Competitive Advantage through Efficiency


Get Assignment Answers on Aldi Lean Production – Competitive Advantage through Efficiency. has a huge network of customers across the globe, especially from Australia. Our customer base mainly comprises college and university students who avail the of online assignment help in various academic subjects.






Words: 1200






The food retail industry is a highly competitive market. More so than ever, organisations need to offer customers value for money. Customers want the best quality products at the lowest possible prices. With such tough competition it is vital for organisations to understand what their customers want. Aldi understands that its customers want value for money but do not want to compromise on quality. This case study will demonstrate how Aldi uses a lean approach to its business operations to offer its customers quality products at competitive prices.


Since opening its first store in 1913, Aldi has established itself as a reputable retailer operating in international markets including Germany, Australia and the U.S. Aldi has over 7,000 stores worldwide. What distinguishes Aldi from its competitors is its competitive pricing strategy without reducing the quality of its products. In fact, in some cases Aldi’s products are 30% cheaper than those offered by its competitors. Aldi can do this because the business operates so efficiently. Efficiency is the relationship between inputs and corresponding outputs. For Aldi operating efficiently involves reducing costs in all areas of the business.


Some of the key areas where Aldi is able to minimise costs are by saving time, space, effort and energy. Aldi’s approach to doing this is to run its business around the principles of lean thinking.


Aldi has a no-nonsense approach to running its business. Whereas other food retailers have elaborate displays, additional services and promotions that draw customers into the business, Aldi’s core purpose is to ‘provide value and quality to our customers by being fair and efficient in all we do’. Everything Aldi does is focused around giving its customers value for money.


Through being efficient and cutting costs Aldi can then invest profits back into the business. They can then be used to further meet its business objectives for growth. Efficiency is not something that is achieved overnight. Lean thinking is a continuous process that constantly enables Aldi to improve the way in which it meets its business objectives. This enables Aldi to develop an ambitious investment programme to develop new properties and suppliers as well as to provide benefits for employees.



Lean production


Lean production is quite simply about getting more from less. The aim of lean production is to reduce the quantity of resources used in providing goods and services for consumers. At the same time, it is about making the organisation more efficient. Lean production involves eliminating waste and therefore using less labour, materials, space and time. This in turn reduces costs.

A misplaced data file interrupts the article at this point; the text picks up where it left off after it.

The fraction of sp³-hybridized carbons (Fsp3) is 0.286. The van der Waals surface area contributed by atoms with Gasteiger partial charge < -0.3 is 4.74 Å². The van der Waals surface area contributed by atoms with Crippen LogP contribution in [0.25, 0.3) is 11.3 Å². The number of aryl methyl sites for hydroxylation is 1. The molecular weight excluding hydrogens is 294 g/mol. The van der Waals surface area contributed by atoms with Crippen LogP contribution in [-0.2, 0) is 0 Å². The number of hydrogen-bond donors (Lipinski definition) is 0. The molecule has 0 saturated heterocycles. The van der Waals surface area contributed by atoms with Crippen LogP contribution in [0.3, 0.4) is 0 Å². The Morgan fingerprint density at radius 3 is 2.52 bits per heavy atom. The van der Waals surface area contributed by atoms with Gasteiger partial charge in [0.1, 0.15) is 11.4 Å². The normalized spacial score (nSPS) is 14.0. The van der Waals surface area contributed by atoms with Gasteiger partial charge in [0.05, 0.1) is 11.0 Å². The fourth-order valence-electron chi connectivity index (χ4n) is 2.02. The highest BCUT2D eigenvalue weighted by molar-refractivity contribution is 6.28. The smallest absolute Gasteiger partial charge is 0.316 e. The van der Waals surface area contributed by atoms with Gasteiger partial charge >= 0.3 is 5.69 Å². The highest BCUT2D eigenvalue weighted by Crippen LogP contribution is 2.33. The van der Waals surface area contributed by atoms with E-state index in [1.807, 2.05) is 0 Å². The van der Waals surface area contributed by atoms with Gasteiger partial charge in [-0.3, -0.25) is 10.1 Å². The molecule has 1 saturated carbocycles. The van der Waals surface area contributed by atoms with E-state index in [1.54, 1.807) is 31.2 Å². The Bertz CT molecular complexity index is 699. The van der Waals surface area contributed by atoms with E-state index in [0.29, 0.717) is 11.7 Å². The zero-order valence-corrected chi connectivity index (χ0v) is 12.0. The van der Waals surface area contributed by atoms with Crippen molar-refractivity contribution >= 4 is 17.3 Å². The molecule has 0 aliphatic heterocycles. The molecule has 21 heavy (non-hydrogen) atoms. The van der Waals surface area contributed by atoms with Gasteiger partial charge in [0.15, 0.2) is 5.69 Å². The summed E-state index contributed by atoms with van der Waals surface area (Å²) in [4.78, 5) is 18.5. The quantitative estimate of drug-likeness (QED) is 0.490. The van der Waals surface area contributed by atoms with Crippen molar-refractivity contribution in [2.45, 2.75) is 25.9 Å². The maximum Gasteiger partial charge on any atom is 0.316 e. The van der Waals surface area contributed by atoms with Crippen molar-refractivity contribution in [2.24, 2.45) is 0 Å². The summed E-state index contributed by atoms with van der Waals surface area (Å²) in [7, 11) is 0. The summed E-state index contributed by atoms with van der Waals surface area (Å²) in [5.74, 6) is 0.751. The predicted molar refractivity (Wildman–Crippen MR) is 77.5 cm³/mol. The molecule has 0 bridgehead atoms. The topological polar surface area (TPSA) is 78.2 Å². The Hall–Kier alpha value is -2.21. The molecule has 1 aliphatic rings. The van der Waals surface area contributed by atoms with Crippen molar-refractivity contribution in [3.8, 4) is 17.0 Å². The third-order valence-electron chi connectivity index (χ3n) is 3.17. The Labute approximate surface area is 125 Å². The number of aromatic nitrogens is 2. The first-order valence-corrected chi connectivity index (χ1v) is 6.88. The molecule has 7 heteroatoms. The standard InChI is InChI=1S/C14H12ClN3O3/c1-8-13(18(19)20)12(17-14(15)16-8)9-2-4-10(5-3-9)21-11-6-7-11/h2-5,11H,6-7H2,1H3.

However, for Aldi, lean production is not just about reducing costs for the business, it is also about passing these savings on to its customers to offer value for money.


Lean production is based on a number of efficiency concepts, such as:

  • Continuous improvement – a culture whereby all employees are constantly involved in making improvements to quality
  • Just-in-time production – materials are received just as they are needed, eliminating the need to maintain large stock levels
  • Time based management – an approach that aims to reduce the time wasted in business This usually requires a multi-skilled and flexible workforce.
  • Total quality management (TQM) – a quality assurance ideal where all workers have a responsibility for getting it ‘right first time’



Although lean production is often considered in terms of manufacturing, these principles can equally be applied to service organisations. The principles of lean production are planned and built into everything that Aldi does. This starts within its supply chain. For example, up to 60% of Aldi’s fruit and vegetables are sourced locally where possible, reducing the need for long and costly delivery journeys. This demonstrates a time based management approach. The principles of time based management are also built into the training provided for Aldi’s employees. Training enables Aldi to eliminate waste and cut costs. Through training staff to do a variety of tasks around store Aldi can minimise its staff requirements. This method results in staff gaining knowledge of the whole business, as such they are able to offer a much higher level of customer service. Staff costs can also be reduced as fewer staff are required if they can perform a variety of duties throughout the store.


Aldi also applies this time based management approach to its product range. For example, Aldi sells fewer variations of each product. In contrast competitors may sell a larger variety of different brands, sizes and packaging. By selling fewer varieties of each product Aldi can buy much larger quantities. This enables it to take advantage of economies of scale and source products more cost effectively. This in turn means that Aldi needs less space to display its products. As a result Aldi’s stores can be smaller.


The three core values of Aldi are simplicity, consistency and responsibility. Lean production ties in closely with these values. For example, Aldi stores are simple in design and all stores are very similar which creates consistency. Responsibility is an important aspect of all areas of the business, from training and developing employees to drive the business forward as part of continuous improvement, to taking an active role in its supply chain to ensure continuous improvement. Such actions have helped it to develop an international influence in different markets.




For REF… Use: #getanswers2001893